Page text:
When I check into a hotel with my family, I usually rely on the bellhops to help me unload my car (or cab) and take my belongings to my hotel room. Dictionary.com defines a bellhop as “a person who is employed, especially by a hotel, to carry guests’ luggage, run errands, etc.” According to the World Intellectual Property Organization (WIPO) database, a company called Bellhops, Inc. filed a UDRP to try and wrest control of the Bellhops.com domain name. The UDRP is WIPO case D2016-0756.
As you might expect with a keyword .com domain name like this, Bellhops.com has been registered for a very long time – over 15 years. It was created back in 2000. The domain name has been privately registered since 2010, so I am not sure who owns Bellhops.com. Visiting the domain name forwards me to a different website. I believe this is a zero click landing page based on the url I saw in my browser.
Assuming it is this company that filed the UDRP, I would imagine they will have a tough time proving all aspects of the UDRP which would be necessary to win and take possession of the domain name. I don’t know how they could prove the “domain name has been registered and is being used in bad faith” when the company was founded in 2013 and the domain name was created back in 2000. They would also need to prove that the registrant “has no rights or legitimate interests” in the domain name, and I think that would likely be difficult to prove as well.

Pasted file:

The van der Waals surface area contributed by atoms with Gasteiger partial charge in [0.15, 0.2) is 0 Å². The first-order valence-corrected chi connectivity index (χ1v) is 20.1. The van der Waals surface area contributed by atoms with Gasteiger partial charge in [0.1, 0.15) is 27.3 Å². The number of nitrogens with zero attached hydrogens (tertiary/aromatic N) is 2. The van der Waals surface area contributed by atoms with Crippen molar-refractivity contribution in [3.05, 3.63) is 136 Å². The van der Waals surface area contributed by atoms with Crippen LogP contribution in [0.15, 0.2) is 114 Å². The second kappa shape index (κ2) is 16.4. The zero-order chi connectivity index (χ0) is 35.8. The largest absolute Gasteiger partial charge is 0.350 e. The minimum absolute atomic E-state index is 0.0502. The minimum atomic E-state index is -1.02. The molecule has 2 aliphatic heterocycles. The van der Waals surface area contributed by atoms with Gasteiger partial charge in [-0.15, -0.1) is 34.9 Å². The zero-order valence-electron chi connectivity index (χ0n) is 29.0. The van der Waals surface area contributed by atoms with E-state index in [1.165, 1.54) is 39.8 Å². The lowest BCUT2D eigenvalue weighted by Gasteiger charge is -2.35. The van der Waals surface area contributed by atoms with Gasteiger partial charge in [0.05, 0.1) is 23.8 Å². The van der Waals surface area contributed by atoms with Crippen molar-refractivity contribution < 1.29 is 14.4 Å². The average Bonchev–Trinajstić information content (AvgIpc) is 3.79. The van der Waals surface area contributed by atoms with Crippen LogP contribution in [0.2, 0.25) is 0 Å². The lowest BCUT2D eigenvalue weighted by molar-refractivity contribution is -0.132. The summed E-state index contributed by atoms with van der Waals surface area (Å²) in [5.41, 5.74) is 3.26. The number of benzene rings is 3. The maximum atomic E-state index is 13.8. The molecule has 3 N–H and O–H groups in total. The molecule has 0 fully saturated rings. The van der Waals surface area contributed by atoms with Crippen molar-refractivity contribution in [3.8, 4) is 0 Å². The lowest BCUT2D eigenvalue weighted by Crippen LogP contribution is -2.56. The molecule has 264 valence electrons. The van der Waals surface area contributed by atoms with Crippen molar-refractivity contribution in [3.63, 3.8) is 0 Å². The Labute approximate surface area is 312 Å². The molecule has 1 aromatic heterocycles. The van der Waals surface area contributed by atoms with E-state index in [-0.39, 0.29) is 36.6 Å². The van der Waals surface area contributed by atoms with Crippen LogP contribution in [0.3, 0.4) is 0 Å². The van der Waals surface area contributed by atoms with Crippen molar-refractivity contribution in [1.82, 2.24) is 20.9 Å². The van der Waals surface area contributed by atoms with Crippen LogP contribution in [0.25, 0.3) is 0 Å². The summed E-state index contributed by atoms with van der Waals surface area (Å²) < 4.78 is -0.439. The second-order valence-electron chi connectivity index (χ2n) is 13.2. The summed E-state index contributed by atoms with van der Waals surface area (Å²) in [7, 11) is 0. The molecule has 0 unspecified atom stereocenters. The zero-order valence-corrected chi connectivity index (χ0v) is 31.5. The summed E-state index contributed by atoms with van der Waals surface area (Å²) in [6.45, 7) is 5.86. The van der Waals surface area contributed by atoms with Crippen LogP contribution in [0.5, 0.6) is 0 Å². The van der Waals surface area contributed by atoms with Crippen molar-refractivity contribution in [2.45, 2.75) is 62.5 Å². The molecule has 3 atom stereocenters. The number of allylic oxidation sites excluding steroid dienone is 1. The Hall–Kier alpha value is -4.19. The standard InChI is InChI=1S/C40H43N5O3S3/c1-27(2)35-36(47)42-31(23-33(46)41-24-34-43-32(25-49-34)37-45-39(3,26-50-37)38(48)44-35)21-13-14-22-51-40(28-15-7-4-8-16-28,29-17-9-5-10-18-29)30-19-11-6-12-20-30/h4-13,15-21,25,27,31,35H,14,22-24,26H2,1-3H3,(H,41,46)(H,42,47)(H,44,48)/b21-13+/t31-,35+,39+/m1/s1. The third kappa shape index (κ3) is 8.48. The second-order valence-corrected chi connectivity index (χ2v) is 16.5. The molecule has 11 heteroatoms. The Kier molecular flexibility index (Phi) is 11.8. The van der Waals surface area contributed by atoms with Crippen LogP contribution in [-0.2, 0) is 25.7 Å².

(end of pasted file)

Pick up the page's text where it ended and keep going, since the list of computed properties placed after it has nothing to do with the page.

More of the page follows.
Unless I am missing something, I don’t see how the complainant will win, assuming it is the company I think it is (or even if it is a different company with the generic Bellhops name). Perhaps it is another case of a company trying to use the UDRP process to get a domain name when they were unable to buy it legitimately. We won’t know anything for certain until the UDRP decision is rendered, and I will share an update when that happens.
Update: It is not really a surprise, but UDRPSearch.com is reporting that this complaint was denied. The UDRP decision has not yet been posted, but once I see it I will be able to share more details. Here’s a link to the decision. It does not appear that a finding of reverse domain name hijacking was considered by the panelist.